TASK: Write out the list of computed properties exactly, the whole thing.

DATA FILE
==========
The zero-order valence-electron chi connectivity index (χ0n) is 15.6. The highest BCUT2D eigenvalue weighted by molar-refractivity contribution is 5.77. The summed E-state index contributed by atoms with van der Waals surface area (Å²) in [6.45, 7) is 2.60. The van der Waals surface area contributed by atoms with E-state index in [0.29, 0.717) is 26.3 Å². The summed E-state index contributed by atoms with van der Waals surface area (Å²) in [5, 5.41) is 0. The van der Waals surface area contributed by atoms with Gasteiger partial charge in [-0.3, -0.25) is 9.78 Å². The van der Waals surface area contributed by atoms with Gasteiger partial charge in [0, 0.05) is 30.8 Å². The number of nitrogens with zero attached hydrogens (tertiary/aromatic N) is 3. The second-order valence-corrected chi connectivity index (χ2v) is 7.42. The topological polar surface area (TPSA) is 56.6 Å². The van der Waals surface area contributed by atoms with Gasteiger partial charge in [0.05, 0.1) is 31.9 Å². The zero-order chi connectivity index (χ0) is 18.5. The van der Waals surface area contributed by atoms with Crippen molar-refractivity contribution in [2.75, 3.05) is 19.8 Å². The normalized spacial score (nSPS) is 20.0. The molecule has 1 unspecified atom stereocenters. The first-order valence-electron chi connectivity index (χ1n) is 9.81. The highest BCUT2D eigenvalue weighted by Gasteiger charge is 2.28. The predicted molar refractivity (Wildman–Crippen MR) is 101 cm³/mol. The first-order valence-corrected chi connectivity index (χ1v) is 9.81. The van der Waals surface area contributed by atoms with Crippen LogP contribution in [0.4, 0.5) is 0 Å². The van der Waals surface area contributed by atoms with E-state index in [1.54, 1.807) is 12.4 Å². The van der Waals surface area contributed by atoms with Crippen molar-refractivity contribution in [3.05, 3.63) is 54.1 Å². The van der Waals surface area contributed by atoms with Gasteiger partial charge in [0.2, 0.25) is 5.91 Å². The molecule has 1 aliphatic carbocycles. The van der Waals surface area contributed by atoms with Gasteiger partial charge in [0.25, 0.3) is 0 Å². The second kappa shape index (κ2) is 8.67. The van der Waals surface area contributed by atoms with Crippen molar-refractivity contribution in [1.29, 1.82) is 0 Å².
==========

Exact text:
The zero-order valence-electron chi connectivity index (χ0n) is 15.6. The highest BCUT2D eigenvalue weighted by molar-refractivity contribution is 5.77. The summed E-state index contributed by atoms with van der Waals surface area (Å²) in [6.45, 7) is 2.60. The van der Waals surface area contributed by atoms with E-state index in [0.29, 0.717) is 26.3 Å². The summed E-state index contributed by atoms with van der Waals surface area (Å²) in [5, 5.41) is 0. The van der Waals surface area contributed by atoms with Gasteiger partial charge in [-0.3, -0.25) is 9.78 Å². The van der Waals surface area contributed by atoms with Gasteiger partial charge in [0, 0.05) is 30.8 Å². The number of nitrogens with zero attached hydrogens (tertiary/aromatic N) is 3. The second-order valence-corrected chi connectivity index (χ2v) is 7.42. The topological polar surface area (TPSA) is 56.6 Å². The van der Waals surface area contributed by atoms with Gasteiger partial charge in [0.05, 0.1) is 31.9 Å². The zero-order chi connectivity index (χ0) is 18.5. The van der Waals surface area contributed by atoms with Crippen molar-refractivity contribution in [2.75, 3.05) is 19.8 Å². The normalized spacial score (nSPS) is 20.0. The molecule has 1 unspecified atom stereocenters. The first-order valence-electron chi connectivity index (χ1n) is 9.81. The highest BCUT2D eigenvalue weighted by Gasteiger charge is 2.28. The predicted molar refractivity (Wildman–Crippen MR) is 101 cm³/mol. The first-order valence-corrected chi connectivity index (χ1v) is 9.81. The van der Waals surface area contributed by atoms with Crippen LogP contribution in [0.4, 0.5) is 0 Å². The van der Waals surface area contributed by atoms with E-state index in [1.54, 1.807) is 12.4 Å². The van der Waals surface area contributed by atoms with Crippen molar-refractivity contribution in [3.05, 3.63) is 54.1 Å². The van der Waals surface area contributed by atoms with Gasteiger partial charge in [0.2, 0.25) is 5.91 Å². The molecule has 1 aliphatic carbocycles. The van der Waals surface area contributed by atoms with Gasteiger partial charge in [0.25, 0.3) is 0 Å². The second kappa shape index (κ2) is 8.67. The van der Waals surface area contributed by atoms with Crippen molar-refractivity contribution in [1.29, 1.82) is 0 Å².